Lord Justice Simon Brownsaid that many refugees were being left so destitute that to his mind no civilised nation could tolerate it. The human rights issues at stake were so basic, he said, they harked back to a 200-year-old Poor Law court ruling that declared "poor foreigners" were entitled to state-relief "to save them from starving".
Claude Moraes, director of the Joint Council for the Welfare of Immigrants, said: "We feel it was no exaggeration to say that the secretary of state, Peter Lilley, was attempting to starve asylum-seekers out of the country."This is the secondjudicial blow to Government policy in recent times. The first occurred when it tried to introduce a cheaper scheme to compensate victims of crime.
The court ruling that the denial of welfare to asylum-seekers made it "impossible" for refugees to live and pursue their claims in the UK, came days after a report revealed that hundreds in this country are now dependent upon food parcels, charity and emergency shelters. Many are sleeping on the streets. The report detailed the case of one Cameroon woman who had been relying upon food parcels from a refugee charity and who had lost her baby here in the eighth month of pregnancy..
The judgment, by a two to one majority, is a blow to Peter Lilley, the Secretary of State for Social Security, who now faces having to pay millions of pounds in back-benefits to 8,000 or so asylum-seekers refused housing, tax and income support.
The court ruled that Mr Lilley had overstepped his powers by introducing regulatory, rather than statutory, changes in February..
The ruling represents a setback to the Government's recent attempt to use a curtailed benefit system to deter a growing number of suspected bogus asylum-seekers from coming to the UK.
Refugee help groupsmaintain that the numbers of applications simply rises and falls in relation to changing conflicts around the world. But ministers have claimed that the recent drop - by nearly a half - in numbers seeking refugee status in the UK can be attributed to the denial of benefit.
Yesterday, despite the court ruling, Roger Evans, the social security minister said that the Government would press ahead with the benefit changes, designed to save pounds 200m. He maintained theywere necessaryto stop bogus claims for refugee status from economic migrants who simply wanted to take advantage of Britain's welfare state. More than 90 per cent of asylum applications were currently found to be false.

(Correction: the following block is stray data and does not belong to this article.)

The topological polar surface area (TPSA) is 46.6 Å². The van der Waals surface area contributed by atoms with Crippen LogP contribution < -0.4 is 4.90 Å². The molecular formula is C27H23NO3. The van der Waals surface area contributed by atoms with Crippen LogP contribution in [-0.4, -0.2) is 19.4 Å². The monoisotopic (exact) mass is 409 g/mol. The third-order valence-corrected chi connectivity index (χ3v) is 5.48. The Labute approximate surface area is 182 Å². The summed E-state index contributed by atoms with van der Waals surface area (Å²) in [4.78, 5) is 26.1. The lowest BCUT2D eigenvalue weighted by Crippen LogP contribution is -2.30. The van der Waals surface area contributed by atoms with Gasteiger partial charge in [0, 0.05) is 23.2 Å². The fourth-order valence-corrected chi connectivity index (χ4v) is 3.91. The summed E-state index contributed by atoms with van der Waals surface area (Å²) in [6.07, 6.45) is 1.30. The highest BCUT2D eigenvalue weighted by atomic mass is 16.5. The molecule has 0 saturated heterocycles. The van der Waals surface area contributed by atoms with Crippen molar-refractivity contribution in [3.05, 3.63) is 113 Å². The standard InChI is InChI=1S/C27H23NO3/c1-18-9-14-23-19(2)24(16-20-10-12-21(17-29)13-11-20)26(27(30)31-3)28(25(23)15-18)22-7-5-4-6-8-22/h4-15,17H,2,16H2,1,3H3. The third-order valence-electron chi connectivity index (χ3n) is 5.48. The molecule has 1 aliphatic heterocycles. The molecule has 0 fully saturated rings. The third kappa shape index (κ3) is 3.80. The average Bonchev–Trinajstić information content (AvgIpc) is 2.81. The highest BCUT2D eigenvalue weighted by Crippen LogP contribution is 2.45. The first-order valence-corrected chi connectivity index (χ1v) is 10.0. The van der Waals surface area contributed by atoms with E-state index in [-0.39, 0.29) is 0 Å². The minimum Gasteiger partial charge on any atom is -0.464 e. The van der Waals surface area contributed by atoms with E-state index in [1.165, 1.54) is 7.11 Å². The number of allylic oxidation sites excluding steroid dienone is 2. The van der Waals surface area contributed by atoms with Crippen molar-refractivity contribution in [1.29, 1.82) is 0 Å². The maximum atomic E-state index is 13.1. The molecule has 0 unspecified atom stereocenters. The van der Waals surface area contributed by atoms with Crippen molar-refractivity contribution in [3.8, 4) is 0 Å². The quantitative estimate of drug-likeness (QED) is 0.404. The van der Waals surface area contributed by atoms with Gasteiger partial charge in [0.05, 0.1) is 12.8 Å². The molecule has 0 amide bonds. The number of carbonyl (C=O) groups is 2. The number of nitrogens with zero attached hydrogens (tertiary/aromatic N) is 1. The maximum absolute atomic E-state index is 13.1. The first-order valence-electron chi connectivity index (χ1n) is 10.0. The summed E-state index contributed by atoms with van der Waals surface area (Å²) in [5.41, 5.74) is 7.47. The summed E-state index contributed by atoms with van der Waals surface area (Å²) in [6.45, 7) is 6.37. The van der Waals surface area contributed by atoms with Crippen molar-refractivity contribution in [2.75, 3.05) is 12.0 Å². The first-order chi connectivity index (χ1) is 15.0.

Ministers have two choices, now. They can appeal to the House of Lords or they can amend the Immigration and Asylum Bill now passing through Parliament to put the changes on a legal footing. But both courses have pitfalls.
Even if the Government wins withthe Law Lords, itmay well lose ultimately before human rights judges in Europe. And if it amends the current Bill, that could be seen to contradict 1993 asylum legislation.
But according to the Court of Appeal yesterday, any move to remove all state help, even through primary legislation, would amount to a "sorry state of affairs".
The court cited the other EU countries which are providing benefits in kind, such as hostels and meal vouchers.
Lord Justice Simon Brown said: "Parliament cannot have intended a significant number of asylum-seekers to be impaled on the horns of so intolerable a dilemma - the need to either abandon their claims to refugee status or, alternatively, to maintain them as best they can but in a state of utter destitution."
The verdict was hailed as a historic victory by campaigners for refugees who were seekingto challenge the regulations. through the courts.Observers have seen this latest attempt by the Government to save money by pushing through major changes without Parliamentary approval, as literally a way of starving the refugees out of the country.Reuse content